Immobilization in External Rotation After Primary Shoulder Dislocation Did Not Reduce the Risk of Recurrence: A Randomized Controlled Trial

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The treatment of primary traumatic anterior shoulder dislocation varies widely from no immobilization, to two or three weeks of immobilization in internal rotation with the arm in a sling, to treatment with a brace in external rotation. The aim of the present clinical trial was to compare immobilization in internal and external rotation after anterior shoulder dislocation.


One hundred and eighty-eight patients with a primary anterior traumatic dislocation of the shoulder were randomly assigned to treatment with immobilization in either internal rotation (ninety-five patients) or external rotation (ninety-three patients) for three weeks. The primary outcome measure was a recurrent dislocation within twenty-four months of follow-up.


The follow-up rate after a minimum period of two years was 97.9% (ninety-three of ninety-five) in the internal rotation group and 97.8% (ninety-one of ninety-three) in the external rotation group. The compliance rate with the immobilization was 47.4% (forty-five of ninety-five) in the internal rotation group and 67.7% (sixty-three of ninety-three) in the external rotation group. The intention-to-treat analyses showed that the recurrence rate was 24.7% (twenty-three of ninety-three) in the internal rotation group and 30.8% (twenty-eight of ninety-one) in the external rotation group (p = 0.36).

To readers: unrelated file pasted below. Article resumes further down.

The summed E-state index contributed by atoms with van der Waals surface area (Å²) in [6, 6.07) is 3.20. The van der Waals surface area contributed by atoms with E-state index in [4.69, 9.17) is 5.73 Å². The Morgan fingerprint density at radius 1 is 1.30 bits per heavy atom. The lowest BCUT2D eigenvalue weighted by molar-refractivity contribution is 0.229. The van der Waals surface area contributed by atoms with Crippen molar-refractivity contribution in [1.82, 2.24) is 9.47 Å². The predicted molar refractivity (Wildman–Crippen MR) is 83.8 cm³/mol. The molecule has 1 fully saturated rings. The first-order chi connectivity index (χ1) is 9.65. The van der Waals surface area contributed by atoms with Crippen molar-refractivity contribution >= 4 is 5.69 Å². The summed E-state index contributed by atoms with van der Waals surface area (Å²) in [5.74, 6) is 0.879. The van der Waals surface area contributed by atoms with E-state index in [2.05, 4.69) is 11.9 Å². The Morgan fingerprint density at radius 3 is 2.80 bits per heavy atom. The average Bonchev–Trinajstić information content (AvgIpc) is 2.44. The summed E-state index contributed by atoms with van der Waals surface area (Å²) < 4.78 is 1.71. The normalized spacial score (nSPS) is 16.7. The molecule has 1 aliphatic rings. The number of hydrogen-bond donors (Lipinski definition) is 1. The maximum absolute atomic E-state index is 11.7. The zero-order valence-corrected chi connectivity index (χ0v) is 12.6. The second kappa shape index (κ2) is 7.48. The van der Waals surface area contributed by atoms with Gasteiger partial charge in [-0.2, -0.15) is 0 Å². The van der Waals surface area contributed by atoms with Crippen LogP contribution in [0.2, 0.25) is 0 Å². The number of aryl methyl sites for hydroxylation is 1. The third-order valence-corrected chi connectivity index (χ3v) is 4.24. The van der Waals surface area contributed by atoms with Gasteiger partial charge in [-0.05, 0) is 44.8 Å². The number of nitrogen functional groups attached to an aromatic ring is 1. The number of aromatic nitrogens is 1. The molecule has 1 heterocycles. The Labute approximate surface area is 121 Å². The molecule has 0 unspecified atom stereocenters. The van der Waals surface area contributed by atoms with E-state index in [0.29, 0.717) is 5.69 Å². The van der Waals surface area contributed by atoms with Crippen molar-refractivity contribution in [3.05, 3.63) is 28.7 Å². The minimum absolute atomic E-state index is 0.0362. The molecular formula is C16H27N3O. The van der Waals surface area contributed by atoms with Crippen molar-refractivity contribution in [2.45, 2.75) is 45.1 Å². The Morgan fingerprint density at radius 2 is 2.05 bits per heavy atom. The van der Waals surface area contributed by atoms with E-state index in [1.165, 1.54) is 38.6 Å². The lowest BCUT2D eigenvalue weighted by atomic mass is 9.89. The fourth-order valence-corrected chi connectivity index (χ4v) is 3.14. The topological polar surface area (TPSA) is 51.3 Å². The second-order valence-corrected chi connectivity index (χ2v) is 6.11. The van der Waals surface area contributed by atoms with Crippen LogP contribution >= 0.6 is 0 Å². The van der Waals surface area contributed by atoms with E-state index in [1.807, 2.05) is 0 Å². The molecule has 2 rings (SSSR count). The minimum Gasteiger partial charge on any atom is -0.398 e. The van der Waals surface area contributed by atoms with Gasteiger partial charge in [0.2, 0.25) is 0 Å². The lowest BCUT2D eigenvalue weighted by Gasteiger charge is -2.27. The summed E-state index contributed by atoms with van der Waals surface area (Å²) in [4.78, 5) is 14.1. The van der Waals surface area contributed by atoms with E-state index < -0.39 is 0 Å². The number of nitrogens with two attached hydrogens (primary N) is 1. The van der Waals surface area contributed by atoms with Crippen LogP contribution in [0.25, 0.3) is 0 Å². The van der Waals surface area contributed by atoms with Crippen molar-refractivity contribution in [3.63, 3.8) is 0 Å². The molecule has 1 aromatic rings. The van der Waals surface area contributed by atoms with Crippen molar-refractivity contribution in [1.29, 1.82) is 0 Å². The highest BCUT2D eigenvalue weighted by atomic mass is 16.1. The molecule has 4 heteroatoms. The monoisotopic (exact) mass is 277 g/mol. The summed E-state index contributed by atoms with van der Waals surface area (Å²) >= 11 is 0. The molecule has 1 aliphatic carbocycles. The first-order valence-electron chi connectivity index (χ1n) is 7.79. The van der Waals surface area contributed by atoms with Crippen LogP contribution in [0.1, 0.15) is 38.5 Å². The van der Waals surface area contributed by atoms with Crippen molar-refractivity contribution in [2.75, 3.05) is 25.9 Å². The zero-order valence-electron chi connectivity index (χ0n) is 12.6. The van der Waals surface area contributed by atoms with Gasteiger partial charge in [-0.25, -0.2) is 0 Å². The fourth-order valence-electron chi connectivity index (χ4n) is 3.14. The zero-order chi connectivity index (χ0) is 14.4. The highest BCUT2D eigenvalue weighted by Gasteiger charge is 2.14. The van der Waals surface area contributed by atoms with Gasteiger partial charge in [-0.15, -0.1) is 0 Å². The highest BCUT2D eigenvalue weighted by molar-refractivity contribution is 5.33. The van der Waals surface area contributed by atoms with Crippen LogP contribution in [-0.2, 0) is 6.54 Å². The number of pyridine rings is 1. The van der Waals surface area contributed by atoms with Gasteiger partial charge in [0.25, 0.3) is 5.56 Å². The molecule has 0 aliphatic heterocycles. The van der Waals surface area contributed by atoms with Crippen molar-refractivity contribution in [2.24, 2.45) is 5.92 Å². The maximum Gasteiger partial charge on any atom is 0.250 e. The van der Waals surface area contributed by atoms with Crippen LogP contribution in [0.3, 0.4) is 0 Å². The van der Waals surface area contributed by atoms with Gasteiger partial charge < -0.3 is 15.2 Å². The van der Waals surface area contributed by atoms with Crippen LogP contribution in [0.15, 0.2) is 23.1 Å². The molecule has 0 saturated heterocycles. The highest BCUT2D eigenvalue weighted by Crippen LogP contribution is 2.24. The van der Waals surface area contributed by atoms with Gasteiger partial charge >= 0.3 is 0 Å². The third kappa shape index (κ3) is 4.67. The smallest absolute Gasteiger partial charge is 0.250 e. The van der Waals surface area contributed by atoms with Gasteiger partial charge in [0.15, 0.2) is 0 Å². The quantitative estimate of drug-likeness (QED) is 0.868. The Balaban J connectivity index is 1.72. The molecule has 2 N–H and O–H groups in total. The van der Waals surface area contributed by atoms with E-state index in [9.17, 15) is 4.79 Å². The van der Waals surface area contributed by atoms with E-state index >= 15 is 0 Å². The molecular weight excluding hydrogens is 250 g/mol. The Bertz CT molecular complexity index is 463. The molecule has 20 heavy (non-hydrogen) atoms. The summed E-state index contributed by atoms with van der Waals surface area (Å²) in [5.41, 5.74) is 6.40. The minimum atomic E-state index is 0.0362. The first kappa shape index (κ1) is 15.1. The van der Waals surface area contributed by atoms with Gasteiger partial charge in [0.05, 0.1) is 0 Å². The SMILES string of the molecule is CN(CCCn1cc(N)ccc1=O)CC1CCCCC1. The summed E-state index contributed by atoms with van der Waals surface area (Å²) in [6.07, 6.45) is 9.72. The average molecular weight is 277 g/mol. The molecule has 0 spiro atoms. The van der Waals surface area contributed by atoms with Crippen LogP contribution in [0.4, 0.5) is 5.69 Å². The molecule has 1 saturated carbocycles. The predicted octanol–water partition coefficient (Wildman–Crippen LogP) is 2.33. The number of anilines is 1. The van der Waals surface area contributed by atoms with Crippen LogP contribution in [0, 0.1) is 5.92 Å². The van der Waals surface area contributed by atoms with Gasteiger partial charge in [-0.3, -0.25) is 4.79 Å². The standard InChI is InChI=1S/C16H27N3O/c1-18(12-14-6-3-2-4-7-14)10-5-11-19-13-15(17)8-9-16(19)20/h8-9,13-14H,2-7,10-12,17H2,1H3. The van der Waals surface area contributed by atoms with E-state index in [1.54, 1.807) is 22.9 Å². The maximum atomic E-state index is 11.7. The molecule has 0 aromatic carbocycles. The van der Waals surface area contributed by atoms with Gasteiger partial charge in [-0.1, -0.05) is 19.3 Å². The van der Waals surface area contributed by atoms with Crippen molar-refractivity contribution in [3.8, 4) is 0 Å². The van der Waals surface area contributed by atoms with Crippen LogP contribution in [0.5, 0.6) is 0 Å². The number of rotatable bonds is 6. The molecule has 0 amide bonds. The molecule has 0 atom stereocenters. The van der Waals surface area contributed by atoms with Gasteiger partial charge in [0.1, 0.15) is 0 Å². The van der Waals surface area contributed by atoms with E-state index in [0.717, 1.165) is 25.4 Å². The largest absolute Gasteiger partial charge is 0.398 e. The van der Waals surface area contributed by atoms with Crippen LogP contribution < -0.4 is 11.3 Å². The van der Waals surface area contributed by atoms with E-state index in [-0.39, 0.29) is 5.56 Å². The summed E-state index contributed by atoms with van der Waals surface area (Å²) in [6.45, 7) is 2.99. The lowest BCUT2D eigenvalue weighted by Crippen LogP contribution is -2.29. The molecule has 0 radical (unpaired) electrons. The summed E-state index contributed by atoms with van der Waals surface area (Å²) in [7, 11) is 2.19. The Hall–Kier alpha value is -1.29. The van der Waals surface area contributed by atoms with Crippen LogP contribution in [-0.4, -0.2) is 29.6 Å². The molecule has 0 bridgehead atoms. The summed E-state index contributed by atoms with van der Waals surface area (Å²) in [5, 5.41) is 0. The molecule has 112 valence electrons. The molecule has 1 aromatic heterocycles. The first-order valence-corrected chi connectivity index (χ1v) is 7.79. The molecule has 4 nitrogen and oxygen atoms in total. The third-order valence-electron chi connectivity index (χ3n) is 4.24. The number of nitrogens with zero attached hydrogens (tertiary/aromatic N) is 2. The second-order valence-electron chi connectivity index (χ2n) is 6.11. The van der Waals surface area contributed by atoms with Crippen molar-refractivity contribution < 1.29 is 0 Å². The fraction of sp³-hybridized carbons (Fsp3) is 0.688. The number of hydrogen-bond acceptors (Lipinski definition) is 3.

Immobilization in external rotation does not reduce the rate of recurrence for patients with first-time traumatic anterior shoulder dislocation.

Level of Evidence:

Therapeutic Level I. See Instructions to Authors for a complete description of levels of evidence.

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